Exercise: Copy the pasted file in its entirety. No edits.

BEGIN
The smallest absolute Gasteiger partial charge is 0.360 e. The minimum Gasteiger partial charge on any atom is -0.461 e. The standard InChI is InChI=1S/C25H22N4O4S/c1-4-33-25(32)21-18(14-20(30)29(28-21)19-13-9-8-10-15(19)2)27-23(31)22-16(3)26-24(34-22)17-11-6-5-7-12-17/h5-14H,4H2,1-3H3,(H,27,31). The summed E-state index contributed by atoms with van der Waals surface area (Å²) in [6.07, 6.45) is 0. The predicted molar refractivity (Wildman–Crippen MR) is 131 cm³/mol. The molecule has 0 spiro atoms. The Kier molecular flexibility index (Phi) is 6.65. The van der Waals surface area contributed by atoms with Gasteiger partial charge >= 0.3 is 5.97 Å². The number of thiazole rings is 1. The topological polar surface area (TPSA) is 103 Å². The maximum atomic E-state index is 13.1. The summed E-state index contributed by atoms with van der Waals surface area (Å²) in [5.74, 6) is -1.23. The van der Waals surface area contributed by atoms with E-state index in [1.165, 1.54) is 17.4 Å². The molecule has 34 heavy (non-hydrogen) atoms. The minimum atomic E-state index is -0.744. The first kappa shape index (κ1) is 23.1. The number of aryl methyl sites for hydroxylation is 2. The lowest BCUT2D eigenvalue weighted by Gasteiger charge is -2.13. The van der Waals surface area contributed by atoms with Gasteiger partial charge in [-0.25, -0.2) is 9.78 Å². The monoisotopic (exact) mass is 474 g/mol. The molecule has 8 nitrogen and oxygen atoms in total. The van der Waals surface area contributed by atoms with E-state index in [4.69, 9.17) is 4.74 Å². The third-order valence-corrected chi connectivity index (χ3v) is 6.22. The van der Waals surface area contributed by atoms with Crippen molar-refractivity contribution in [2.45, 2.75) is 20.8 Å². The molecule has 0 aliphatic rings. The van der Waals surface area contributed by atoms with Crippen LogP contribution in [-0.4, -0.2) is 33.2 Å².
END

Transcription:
The smallest absolute Gasteiger partial charge is 0.360 e. The minimum Gasteiger partial charge on any atom is -0.461 e. The standard InChI is InChI=1S/C25H22N4O4S/c1-4-33-25(32)21-18(14-20(30)29(28-21)19-13-9-8-10-15(19)2)27-23(31)22-16(3)26-24(34-22)17-11-6-5-7-12-17/h5-14H,4H2,1-3H3,(H,27,31). The summed E-state index contributed by atoms with van der Waals surface area (Å²) in [6.07, 6.45) is 0. The predicted molar refractivity (Wildman–Crippen MR) is 131 cm³/mol. The molecule has 0 spiro atoms. The Kier molecular flexibility index (Phi) is 6.65. The van der Waals surface area contributed by atoms with Gasteiger partial charge >= 0.3 is 5.97 Å². The number of thiazole rings is 1. The topological polar surface area (TPSA) is 103 Å². The maximum atomic E-state index is 13.1. The summed E-state index contributed by atoms with van der Waals surface area (Å²) in [5.74, 6) is -1.23. The van der Waals surface area contributed by atoms with E-state index in [1.165, 1.54) is 17.4 Å². The molecule has 34 heavy (non-hydrogen) atoms. The minimum atomic E-state index is -0.744. The first kappa shape index (κ1) is 23.1. The number of aryl methyl sites for hydroxylation is 2. The lowest BCUT2D eigenvalue weighted by Gasteiger charge is -2.13. The van der Waals surface area contributed by atoms with Gasteiger partial charge in [-0.25, -0.2) is 9.78 Å². The monoisotopic (exact) mass is 474 g/mol. The molecule has 8 nitrogen and oxygen atoms in total. The van der Waals surface area contributed by atoms with E-state index in [4.69, 9.17) is 4.74 Å². The third-order valence-corrected chi connectivity index (χ3v) is 6.22. The van der Waals surface area contributed by atoms with Crippen molar-refractivity contribution in [2.45, 2.75) is 20.8 Å². The molecule has 0 aliphatic rings. The van der Waals surface area contributed by atoms with Crippen LogP contribution in [-0.4, -0.2) is 33.2 Å².